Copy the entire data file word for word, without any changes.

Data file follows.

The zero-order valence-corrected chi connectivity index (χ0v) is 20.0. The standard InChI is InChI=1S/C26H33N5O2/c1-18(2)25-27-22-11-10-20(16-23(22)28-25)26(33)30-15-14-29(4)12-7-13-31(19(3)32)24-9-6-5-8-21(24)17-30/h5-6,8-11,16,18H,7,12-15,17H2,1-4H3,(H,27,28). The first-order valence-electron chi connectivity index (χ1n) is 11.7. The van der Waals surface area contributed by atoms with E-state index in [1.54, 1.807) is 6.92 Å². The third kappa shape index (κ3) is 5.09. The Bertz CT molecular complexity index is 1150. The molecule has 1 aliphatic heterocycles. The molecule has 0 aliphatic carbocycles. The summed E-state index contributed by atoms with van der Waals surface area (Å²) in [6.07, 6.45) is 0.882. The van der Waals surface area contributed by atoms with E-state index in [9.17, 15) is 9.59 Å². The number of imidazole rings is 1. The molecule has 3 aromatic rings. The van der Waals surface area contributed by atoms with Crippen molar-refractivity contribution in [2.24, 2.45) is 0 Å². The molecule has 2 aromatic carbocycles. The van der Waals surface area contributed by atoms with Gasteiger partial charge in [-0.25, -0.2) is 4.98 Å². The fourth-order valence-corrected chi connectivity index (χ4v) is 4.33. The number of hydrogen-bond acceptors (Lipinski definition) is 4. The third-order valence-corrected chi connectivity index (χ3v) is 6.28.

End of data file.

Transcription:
The zero-order valence-corrected chi connectivity index (χ0v) is 20.0. The standard InChI is InChI=1S/C26H33N5O2/c1-18(2)25-27-22-11-10-20(16-23(22)28-25)26(33)30-15-14-29(4)12-7-13-31(19(3)32)24-9-6-5-8-21(24)17-30/h5-6,8-11,16,18H,7,12-15,17H2,1-4H3,(H,27,28). The first-order valence-electron chi connectivity index (χ1n) is 11.7. The van der Waals surface area contributed by atoms with E-state index in [1.54, 1.807) is 6.92 Å². The third kappa shape index (κ3) is 5.09. The Bertz CT molecular complexity index is 1150. The molecule has 1 aliphatic heterocycles. The molecule has 0 aliphatic carbocycles. The summed E-state index contributed by atoms with van der Waals surface area (Å²) in [6.07, 6.45) is 0.882. The van der Waals surface area contributed by atoms with E-state index in [9.17, 15) is 9.59 Å². The number of imidazole rings is 1. The molecule has 3 aromatic rings. The van der Waals surface area contributed by atoms with Crippen molar-refractivity contribution in [2.24, 2.45) is 0 Å². The molecule has 2 aromatic carbocycles. The van der Waals surface area contributed by atoms with Gasteiger partial charge in [-0.25, -0.2) is 4.98 Å². The fourth-order valence-corrected chi connectivity index (χ4v) is 4.33. The number of hydrogen-bond acceptors (Lipinski definition) is 4. The third-order valence-corrected chi connectivity index (χ3v) is 6.28.